Scoundrel Will's advice to his sons

SCOUNDREL WILL'S



ADVICE TO HIS SONS,



AND



THE SONS' REPLY.



"Vice is a monster of so frightful mein,
As to be hated needs but to be seen."—Pope.



LOCHMABEN:-1847.

SCOUNDREL WILL’S ADVICE

TO HIS SONS.


SceneA Farmer's Spenee, not many miles from the famous
Town of Lochmaben.


"My son, give me thine heart, and let thine eyes observe my ways."
Solomon.

1.

Sit down, my sons, and hear your father;
I for your sakes have called you hither,
Before auld age begins to wither
This frame of mine,
And I my business, altogether,
To you resign.

2.

I care not though my neighbours clash
About the way I’ve made my cash,
And view me as a dirty trash,
And wish me ill,
And call me an unfeeling hash,
And scoundrel Will.

3.

I let them talk. Without their aid
A little money I have made;
And if to what may now be said
Ye’ll a’ take heed,
In ony line, I’m not afraid,
But ye’ll succeed.

4.

A score of years are more than run
Since I, with only one pound one,
In business for myself begun
My lot to try,
And found this world required a man
Stern, deep, and sly.

5.

A man as subtle as auld Nick,
Prepar'd to meet or play a trick;
Who would at nothing stand or stick,
But boldly strive,
By every means, through thin and thiek,
His point to drive.

6.

So ticklish now is every trade,
No business-man well can evade
Telling at times what may be said
To be a lie;
And none to cheat are now afraid,
'Tis do or die.

7.

Men might be honest long ago,
And justiee like a stream might flow;
But times are altered so much so,
That I may say,
An honest man is not below
The sun this day.

8.

Truth, honour, justiee, and so forth,
Have long been banish'd from the earth;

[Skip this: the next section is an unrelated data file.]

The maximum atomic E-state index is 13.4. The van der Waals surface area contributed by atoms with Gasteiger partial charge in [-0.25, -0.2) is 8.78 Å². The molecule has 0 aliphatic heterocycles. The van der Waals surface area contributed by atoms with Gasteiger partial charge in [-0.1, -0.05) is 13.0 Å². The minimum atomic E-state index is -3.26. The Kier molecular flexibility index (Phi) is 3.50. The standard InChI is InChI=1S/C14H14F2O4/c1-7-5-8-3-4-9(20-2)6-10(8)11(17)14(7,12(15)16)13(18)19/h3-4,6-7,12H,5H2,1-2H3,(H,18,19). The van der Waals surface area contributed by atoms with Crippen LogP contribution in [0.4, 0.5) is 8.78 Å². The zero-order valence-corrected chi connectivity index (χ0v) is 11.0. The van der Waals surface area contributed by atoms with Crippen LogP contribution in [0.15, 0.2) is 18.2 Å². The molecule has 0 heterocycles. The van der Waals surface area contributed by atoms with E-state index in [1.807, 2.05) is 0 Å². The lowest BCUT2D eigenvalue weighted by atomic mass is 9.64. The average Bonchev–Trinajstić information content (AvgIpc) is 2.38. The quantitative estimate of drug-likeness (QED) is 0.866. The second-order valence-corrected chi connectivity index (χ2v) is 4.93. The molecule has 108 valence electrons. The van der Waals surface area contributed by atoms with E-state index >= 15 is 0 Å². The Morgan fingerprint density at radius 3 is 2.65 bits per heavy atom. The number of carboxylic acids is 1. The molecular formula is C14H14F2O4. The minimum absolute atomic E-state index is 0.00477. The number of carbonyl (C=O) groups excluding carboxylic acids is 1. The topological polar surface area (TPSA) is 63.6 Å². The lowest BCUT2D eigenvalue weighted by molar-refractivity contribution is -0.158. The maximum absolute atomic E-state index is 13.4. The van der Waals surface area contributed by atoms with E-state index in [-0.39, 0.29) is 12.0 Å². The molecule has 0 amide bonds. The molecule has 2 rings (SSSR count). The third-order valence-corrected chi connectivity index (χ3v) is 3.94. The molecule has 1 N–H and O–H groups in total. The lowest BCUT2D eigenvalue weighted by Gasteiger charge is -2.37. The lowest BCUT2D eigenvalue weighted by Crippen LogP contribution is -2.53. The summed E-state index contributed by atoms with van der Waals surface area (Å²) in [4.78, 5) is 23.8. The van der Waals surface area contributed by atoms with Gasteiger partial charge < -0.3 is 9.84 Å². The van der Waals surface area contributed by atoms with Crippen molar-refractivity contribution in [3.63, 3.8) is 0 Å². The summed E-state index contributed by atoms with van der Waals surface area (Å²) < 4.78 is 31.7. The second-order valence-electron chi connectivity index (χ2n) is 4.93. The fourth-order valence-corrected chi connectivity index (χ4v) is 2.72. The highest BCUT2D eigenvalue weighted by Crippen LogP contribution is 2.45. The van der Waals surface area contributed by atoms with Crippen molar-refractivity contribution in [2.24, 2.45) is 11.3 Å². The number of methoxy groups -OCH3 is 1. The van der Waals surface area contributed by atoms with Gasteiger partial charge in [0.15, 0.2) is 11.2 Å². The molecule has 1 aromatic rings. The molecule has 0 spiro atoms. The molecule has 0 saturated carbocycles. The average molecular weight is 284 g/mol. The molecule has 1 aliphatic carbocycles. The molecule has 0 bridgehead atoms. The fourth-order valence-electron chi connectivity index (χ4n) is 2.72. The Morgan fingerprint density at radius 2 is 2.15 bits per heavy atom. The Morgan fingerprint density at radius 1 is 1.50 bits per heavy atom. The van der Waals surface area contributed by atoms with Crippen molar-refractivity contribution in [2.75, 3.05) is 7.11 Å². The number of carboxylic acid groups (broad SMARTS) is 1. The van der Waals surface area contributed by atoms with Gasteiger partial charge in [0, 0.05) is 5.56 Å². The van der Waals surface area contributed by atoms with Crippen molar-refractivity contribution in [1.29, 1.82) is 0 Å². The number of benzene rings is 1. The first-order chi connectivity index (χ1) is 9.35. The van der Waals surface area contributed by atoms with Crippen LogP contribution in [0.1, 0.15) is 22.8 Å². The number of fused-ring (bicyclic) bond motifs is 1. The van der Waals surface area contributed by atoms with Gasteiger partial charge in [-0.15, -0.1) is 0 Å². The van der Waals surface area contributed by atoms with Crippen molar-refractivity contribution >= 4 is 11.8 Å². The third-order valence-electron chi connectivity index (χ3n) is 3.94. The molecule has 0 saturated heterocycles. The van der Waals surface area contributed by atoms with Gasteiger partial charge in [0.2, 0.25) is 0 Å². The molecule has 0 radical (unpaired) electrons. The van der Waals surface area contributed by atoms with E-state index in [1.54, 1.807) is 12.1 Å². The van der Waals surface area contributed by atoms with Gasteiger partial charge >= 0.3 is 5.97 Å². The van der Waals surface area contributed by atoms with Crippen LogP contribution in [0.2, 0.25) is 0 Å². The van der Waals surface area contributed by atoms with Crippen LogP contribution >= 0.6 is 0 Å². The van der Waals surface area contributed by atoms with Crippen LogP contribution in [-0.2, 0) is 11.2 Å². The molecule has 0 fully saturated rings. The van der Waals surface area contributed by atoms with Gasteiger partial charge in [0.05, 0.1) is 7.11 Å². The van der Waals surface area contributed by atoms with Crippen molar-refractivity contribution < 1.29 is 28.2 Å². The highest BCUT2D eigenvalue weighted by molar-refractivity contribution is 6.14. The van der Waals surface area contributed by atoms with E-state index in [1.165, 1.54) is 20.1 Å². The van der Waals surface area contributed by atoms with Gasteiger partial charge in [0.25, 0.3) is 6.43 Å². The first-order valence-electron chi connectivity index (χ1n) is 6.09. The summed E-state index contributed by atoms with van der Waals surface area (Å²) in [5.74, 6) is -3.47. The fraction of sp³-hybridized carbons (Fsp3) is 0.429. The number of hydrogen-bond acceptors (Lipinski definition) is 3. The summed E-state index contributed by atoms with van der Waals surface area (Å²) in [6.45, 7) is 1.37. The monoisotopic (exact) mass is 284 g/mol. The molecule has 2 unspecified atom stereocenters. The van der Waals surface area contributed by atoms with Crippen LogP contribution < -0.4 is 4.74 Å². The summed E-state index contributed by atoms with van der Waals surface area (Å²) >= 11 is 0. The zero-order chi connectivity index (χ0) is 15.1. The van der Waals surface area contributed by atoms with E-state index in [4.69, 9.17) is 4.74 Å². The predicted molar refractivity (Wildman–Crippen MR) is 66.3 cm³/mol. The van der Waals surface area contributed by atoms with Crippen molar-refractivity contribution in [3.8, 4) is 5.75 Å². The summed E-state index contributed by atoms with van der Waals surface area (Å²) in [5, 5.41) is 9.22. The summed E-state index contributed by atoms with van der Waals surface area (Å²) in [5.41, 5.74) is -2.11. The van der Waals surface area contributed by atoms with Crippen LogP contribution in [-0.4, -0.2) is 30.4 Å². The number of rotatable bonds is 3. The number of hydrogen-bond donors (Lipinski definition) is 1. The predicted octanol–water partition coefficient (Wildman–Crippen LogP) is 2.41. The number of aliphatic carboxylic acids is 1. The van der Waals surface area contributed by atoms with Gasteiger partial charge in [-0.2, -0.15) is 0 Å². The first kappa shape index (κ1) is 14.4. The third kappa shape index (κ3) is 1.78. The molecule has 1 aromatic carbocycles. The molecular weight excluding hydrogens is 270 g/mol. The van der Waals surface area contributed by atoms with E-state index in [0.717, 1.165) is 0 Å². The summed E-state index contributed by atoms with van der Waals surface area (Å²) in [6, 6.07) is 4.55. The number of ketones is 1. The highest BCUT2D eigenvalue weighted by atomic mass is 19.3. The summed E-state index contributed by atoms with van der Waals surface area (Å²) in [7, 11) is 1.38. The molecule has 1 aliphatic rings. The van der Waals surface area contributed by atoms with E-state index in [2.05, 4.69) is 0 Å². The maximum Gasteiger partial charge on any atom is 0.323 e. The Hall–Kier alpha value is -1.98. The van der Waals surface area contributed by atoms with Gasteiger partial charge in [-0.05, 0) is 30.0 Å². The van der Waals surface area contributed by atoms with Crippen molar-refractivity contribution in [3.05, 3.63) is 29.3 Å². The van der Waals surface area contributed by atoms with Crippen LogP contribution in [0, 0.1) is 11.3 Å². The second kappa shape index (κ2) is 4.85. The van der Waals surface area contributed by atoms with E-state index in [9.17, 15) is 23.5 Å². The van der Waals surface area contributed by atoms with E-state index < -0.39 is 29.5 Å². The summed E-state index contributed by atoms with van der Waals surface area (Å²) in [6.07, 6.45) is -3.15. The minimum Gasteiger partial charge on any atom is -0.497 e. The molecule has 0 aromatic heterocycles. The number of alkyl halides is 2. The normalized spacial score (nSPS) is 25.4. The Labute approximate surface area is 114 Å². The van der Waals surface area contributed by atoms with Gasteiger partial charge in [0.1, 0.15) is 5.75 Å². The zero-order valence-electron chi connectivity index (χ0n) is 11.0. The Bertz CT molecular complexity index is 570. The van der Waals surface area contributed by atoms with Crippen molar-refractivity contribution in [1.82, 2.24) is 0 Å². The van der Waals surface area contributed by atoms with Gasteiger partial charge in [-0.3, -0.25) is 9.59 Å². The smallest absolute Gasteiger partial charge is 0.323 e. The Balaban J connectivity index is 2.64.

Had I been honest since my birth,
I had not been
The man I am, nor ever worth
A penny preen.

9.

Ye know yourselves as well as I,
I work twa farms, and sell and buy
All kinds of victual, horse, and kye,
And d———n the skin,
However selfish, shrewd, or sly,
Could tak' me in.

10.

I carly in my life began
The business world to weigh and sean,
And many a wary, cunning man
I had to cheat,
By some ingenious shift or plan,
My bills to meet.

11.

In years when grain was raw and light,
So fozy it would scarcely dight,
I look'd around me, left and right,
As sharp's a razor,
Till I got some unskilful wight
To buy by measure.

12.

When want of straw was nae drawback,
But in the ear I saw a lack,
I some way always had the nack
Of eoaxing fools
To buy in slump, so mueh the stack,
Grain, straw, and hools.

13.

When markets seemed upon the fall,
I on a wealthy sot would call,
Along with friends who eould enthrall
Wi' drink the cuif,
And swear next day he bought my all,
And they were proof.

14.

Mind, few with me can haud or draw,
Brow-beat, hoodwink, contend, or thraw;
Or if they do, away to law
At onee I travel;
For there, with lies, and tricks, and jaw,
I'll beat the devil.

15.

I know a little lawyers' lore;
And, as I hinted at before,
In any pinch I have a core,
All cut and dry,
To swear, on every point and sore,
The greatest lie.

16.

Without compunction, dread, or fright,
They swear for me that wrong is right;
While I, in turn, to them, as might
Be well expected.
Stand bound to swear that black is white,
As I’m directed.

17.

’Tis said, and I believe it too,
That oaths are awful if untrue;
But, mighty Jove! what can we do,
In these sad times?
Sins of the very blackest hue
Are common crimes.

18.

Besides, I’m told, by those who know it,
When we to cheat are driven to it,
The cause that drives us on to do it
Should bear the blame;
Nature and common sense allow it,
In Justiee’ name.

19.

At all times for a weighty purse
A boundless love be sure to nurse;
For honour never mind a curse,
Adopt a rule,
To pay no more than law can forec,
Be ’t fair or foul.

20.

Pick all ye can from simple snools;
Keep mind, tbat all the golden rules
Poor silly pedants teach in schools
Are unavailing,
Or only acted on by fools,
Not men of dealing.

21.

The course with tradesmen to pursue,
When their accounts they hand to you,
Condemn their jobs, seem furious too
At their amounts,
Till large per centages ye screw
From their accounts.

22.

This is the way that I have wrought,
And all my worldly battles fought,
That ye should get the meals ye ought,
And elaes ye need,
And ne'cr to poverty be brought,
And beg your bread.

23.

Wha gcts of worldly gear a slice,
Must close his hand as firm's a vice,
And have a heart as eauld as ice,
Besides a head
That can sec all things in a triee
Clear as a bcad.